Cold, wet and windy… one or two can be bearable but all three combined do not a good walk make.
On arriving in Bellahouston the group had a short walk into the park and decided to take cover from the rather ferocious elements in the Palace of Art.
After a short look around there the group decided to brave the great outdoors again and quickly walked the short distance to the House for an Art Lover.
Fortunately a guided tour of the building had been planned in advance so after meeting James, the very knowledgeable tour guide, our group had a walk around the building interior and listened to tales of the history and construction of the Mackintosh design before braving the weather again to get back to the city centre.
For more photos, please check our Facebook profile.
Our On the Road programme brought us to the One Stop Shop in Perth, where tutor Meredith Crone and artist Cameron Morgan delivered two workshops on bookmaking and textile.
"PA Artiste Extraordinaire Cameron Morgan and myself were recently invited to deliver a couple of workshops to a group from the One Stop Shop in Perth. It is an organisation that provides support in the area for around 120 adults with autism.
The techniques the group were keen to explore were bookmaking in an afternoon session and textiles in the evening. Their premises in Perth is an interesting building that sits like a big wedge between two converging roads – walls not far apart in places allowing plenty of natural light to flood in. Traditional and historic on the outside, but with a modern interior. Reception and pool table downstairs, art and activities room on the second floor and IT facilities and office space on the third.
When we arrived we were warmly greeted by a group of service users, volunteers and staff. It was evident that some of the group had invested a considerable amount of time practising visual art and there were examples of very accomplished pieces of artwork on display throughout the building. The techniques that Cameron and I introduced, however, were new to the group and they seemed to really enjoy transferring their skills to a new format. For example, people seemed familiar with the idea of collage but were enjoying applying this to fabric with iron on adhesives, and responding and being inspired by a rich and varied assortment of exotically patterned offcuts. The group decorated canvas shoulder bags with some brilliant designs.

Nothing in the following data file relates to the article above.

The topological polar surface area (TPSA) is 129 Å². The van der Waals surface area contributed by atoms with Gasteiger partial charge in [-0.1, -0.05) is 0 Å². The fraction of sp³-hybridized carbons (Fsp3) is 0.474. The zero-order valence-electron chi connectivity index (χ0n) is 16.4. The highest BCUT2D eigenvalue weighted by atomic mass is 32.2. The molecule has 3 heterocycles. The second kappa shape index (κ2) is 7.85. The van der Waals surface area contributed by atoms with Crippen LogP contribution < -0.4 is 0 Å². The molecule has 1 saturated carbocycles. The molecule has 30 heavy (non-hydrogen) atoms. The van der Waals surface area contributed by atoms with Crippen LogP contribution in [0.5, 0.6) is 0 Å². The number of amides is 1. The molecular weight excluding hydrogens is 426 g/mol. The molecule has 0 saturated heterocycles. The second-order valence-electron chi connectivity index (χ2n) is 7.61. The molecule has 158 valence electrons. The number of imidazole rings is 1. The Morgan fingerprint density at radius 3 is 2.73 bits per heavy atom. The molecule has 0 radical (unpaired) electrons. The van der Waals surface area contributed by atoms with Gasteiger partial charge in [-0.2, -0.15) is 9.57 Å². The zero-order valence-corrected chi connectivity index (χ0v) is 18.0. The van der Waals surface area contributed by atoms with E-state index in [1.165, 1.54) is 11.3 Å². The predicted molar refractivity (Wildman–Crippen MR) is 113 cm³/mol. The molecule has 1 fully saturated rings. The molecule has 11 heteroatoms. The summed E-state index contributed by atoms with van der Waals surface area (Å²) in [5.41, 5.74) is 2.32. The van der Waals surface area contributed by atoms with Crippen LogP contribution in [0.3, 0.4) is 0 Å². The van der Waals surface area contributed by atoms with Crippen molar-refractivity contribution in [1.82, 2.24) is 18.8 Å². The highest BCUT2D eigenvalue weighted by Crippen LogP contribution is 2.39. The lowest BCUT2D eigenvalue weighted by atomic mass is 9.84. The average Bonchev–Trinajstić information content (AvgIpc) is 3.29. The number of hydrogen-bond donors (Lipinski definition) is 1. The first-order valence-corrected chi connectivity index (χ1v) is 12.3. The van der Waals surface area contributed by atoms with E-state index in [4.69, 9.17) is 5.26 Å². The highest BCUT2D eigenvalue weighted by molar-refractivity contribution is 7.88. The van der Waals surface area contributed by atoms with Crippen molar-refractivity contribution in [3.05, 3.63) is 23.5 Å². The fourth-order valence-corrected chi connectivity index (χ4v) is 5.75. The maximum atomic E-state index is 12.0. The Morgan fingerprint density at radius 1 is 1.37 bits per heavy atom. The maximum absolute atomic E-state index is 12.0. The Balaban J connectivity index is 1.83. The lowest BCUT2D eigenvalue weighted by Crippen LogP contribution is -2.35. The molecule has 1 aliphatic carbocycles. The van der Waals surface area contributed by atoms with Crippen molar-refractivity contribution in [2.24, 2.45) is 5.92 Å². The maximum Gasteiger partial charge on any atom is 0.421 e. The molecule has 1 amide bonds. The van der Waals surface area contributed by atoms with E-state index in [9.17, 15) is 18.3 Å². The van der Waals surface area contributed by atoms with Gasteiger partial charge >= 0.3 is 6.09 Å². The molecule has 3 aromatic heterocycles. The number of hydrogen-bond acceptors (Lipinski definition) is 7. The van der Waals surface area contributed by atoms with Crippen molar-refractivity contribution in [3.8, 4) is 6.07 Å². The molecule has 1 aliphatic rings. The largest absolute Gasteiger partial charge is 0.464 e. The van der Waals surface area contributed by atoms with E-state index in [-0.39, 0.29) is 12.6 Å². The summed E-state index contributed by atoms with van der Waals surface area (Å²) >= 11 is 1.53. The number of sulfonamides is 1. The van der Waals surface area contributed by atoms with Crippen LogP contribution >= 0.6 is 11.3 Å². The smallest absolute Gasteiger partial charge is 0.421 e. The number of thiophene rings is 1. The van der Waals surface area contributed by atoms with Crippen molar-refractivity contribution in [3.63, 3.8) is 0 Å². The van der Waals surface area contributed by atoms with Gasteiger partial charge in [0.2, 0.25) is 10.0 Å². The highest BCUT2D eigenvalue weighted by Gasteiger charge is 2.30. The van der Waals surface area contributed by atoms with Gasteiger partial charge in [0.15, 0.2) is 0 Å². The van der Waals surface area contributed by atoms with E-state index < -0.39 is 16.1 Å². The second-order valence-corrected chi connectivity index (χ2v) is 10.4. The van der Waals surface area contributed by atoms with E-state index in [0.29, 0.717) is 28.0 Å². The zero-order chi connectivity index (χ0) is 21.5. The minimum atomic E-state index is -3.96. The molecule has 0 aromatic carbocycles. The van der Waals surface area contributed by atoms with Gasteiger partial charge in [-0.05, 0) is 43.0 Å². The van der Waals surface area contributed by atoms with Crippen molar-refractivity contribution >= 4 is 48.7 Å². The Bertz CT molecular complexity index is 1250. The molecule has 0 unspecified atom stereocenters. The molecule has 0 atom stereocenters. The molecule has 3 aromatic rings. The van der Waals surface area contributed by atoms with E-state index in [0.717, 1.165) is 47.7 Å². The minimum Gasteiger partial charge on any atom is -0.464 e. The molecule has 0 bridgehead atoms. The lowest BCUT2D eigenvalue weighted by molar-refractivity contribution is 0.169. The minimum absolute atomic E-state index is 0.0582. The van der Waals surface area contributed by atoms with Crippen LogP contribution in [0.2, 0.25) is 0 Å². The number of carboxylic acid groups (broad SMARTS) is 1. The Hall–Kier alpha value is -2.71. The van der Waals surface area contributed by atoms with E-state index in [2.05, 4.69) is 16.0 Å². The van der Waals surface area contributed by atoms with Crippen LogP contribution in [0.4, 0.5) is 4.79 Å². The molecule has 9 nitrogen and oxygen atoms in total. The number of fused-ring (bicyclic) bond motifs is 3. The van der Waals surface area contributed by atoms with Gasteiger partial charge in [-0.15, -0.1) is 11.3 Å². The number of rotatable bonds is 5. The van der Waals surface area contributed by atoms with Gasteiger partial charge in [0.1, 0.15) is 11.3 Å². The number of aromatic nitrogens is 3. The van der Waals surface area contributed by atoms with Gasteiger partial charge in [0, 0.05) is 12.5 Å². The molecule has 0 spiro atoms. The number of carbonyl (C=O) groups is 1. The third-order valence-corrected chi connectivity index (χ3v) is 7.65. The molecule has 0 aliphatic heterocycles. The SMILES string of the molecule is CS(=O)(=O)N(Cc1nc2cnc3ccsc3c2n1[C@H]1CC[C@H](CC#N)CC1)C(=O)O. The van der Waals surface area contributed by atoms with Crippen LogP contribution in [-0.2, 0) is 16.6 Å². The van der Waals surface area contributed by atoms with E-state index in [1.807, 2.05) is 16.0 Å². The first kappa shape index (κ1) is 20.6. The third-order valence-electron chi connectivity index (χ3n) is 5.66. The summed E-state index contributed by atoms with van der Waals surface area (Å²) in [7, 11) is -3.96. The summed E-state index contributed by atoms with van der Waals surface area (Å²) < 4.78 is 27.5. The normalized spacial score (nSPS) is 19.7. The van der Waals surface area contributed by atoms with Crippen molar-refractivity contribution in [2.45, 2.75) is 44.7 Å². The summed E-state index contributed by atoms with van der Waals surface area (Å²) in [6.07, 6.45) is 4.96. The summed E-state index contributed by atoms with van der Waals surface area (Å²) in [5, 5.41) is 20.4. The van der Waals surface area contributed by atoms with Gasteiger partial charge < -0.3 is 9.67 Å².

It was interesting talking with people in the group and learning about their woodland project. I hope we can work together again in the near future. The group expressed an interest in exploring other media including feltmaking."
If you would like us to deliver a free workshop to your club or group, please get in touch at email@example.com or 0141 552 2822.
On Saturday 28th February, the Glasgow Photography Club held a one-off event in SWG3 showcasing works made by their 10 members in the last year. The evening included an exhibition, music by bands and DJs and a secret auction where people could bid on their favourite photographs.
Organisers James Chang and Paul Sayer very generously decided to donate the money raised via the auction and the donations to Project Ability. In donations alone, the Glasgow Photography Club raised just over £100! So imagine our delight when James and Paul arrived in our workshops on Saturday with a cheque for £509!
Young Create artists Lucy and Ross were happy to officially accept the cheque (in front of Lucy’s painting), which will be used towards buying more art materials for our workshops.